Research & Education

The Immune Supportive Properties of Mushrooms

The oldest recorded medicinal use of mushrooms dates back to around the 1st century BC. Historical records throughout the centuries have shown that mushrooms are a subject of interest to support overall health. Mushrooms provide nutritional value (as a good source of selenium, potassium, riboflavin, niacin, and even vitamin D) and have also been shown to promote a balanced and healthy immune response.

Human and animal studies reveal that mushrooms contain polysaccharides or polysaccharide-protein complexes that can help promote innate and cell-mediated immune responses. The main polysaccharides in mushrooms are called β-glucans. While various forms of β-glucans are found in non-mushroom plants like rye, barley, millet, and oats — known to promote metabolic health by supporting healthy glucose and lipid metabolism — the β-glucans found in mushrooms differ

Fungal β-glucans are characterized by β-1,3-glucans with short β-1,6-side chains and a triple helix conformation. This unique structure is recognized by receptors on the surface of immune cells, including macrophages, neutrophils, monocytes, natural killer (NK) cells, and dendritic cells, demonstrating fungal β-glucans immune-supportive properties. 

β-glucans in mushrooms can stimulate the immune response by acting as a “training agent”, supporting increased immune responses when trained cells are exposed to a secondary stimulus, such as pathogens. As a result, fungal β-glucans may promote healthy immune responses when exposed to secondary fungal, bacterial, or viral infections. Owing to these properties, fungal β-glucans may promote healthy microbial environments, hold anti-inflammatory properties, and help protect the body from environmental toxins that could impair the immune system. Additionally, polysaccharide extracts from various edible mushrooms have shown the ability to promote antioxidant status by scavenging free radicals.

The β-glucan content of a mushroom depends on the species, environment, and maturity of the fruiting body, typically ranging between 3.1% to 46.5%. Various studies have investigated the immune-supportive properties of β-glucans in shiitake mushrooms (Lentinula edodes), maitake mushrooms (Grifola frondosa), reishi mushrooms (Ganoderma lucidum), and cordyceps mushrooms (Cordyceps sinensis), among others.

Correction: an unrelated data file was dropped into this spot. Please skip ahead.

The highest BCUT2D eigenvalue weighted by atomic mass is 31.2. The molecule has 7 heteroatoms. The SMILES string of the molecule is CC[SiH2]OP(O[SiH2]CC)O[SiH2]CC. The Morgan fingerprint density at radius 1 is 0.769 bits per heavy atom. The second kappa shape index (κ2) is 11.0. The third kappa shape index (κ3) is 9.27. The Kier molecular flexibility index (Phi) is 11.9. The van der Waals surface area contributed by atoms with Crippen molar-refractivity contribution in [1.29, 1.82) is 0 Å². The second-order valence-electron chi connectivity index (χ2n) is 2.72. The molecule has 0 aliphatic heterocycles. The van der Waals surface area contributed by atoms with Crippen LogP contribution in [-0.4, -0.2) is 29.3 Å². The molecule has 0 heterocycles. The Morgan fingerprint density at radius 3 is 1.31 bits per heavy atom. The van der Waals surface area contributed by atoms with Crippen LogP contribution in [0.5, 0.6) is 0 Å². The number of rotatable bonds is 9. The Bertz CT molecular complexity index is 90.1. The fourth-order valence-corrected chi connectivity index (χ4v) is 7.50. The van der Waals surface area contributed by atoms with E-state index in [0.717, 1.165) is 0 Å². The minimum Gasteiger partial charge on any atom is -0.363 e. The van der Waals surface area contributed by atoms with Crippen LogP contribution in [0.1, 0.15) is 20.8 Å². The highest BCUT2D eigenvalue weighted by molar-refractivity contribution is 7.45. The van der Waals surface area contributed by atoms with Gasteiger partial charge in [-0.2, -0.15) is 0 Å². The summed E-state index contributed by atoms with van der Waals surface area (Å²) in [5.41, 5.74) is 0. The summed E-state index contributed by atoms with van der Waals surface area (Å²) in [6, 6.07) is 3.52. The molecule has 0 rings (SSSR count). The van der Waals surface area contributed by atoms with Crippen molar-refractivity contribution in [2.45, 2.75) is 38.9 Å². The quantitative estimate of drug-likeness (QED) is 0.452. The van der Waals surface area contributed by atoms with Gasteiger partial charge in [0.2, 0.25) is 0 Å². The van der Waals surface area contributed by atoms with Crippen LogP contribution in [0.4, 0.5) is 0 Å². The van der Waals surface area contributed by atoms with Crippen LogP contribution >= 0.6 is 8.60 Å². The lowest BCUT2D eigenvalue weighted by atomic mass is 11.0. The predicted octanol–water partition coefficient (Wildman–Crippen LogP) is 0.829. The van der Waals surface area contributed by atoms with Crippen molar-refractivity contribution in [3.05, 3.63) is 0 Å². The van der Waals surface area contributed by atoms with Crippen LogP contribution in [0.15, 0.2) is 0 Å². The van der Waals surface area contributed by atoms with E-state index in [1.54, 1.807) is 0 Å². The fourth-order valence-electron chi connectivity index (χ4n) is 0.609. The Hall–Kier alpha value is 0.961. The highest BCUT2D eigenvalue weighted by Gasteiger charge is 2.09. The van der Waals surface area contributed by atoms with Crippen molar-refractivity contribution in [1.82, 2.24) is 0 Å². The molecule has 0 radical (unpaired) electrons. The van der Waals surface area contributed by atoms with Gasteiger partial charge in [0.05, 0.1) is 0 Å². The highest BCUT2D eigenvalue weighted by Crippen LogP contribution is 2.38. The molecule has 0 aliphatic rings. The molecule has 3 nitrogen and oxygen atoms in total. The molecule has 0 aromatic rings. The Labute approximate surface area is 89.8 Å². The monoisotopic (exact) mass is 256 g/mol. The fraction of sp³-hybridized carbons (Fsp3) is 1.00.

In an in vitro study, maitake and shiitake mushroom extracts significantly stimulated immune-defense reactions in both the cellular and humoral branches compared to a control. The maitake-shiitake extract combination was the most active, followed by maitake alone, then shiitake alone, and the control being last. Lentinan (a β-glucan from shiitake mushrooms) has been shown in vitro to modulate the immune system by selectively inducing inflammasome and cytokine expression and activating NK cells. Reishi has been shown to promote a Th1 immune response in vitro and in vivo by activating CD3+, CD4+, and CD8+ T cells.

Pre-clinical studies suggest cordyceps mushrooms help maintain a healthy and balanced immune response by influencing the production of various inflammatory cytokines, the phagocytosis of macrophages, and the production and release of nitric oxide (NO). Healthy adult men who received cordyceps (C. Militaris) supplementation (n = 39) displayed enhanced cell-mediated immunity compared to a placebo group (n = 40), with a statistically significant increase in NK cell activity, lymphocyte proliferation, interleukin-2, and interferon-γ status.

In addition to directly promoting healthy immune responses, β-glucans may also serve as prebiotics in the gut microbiome by being fermented by beneficial bacteria, such as Bifidobacterium and Lactobacillus. The β-glucan polysaccharides of cordyceps, maitake, and shiitake mushrooms have been demonstrated in various rodent models and in vitro studies to support a healthy gastrointestinal microbial environment and help with the production of short-chain fatty acids (SCFAs), both of which have beneficial effects in supporting a healthy immune system. For instance, healthy men and women (n = 52) who consumed either 5 g or 10 g of whole, dried shiitake mushrooms daily for four weeks exhibited improved immune responses (by enhanced cell proliferation and activation) and increased secretory immunoglobin-A (sIgA) production, which is primarily found in the gut. 

Many of the immune health benefits of mushrooms have been studied thoroughly in vitro or animal studies. While further randomized, placebo-controlled clinical trials are needed to investigate the benefits of mushrooms in immune health, they hold promise in their ability to support a healthy and balanced immune response.

By Danielle Moyer Male, MS, CNS, LDN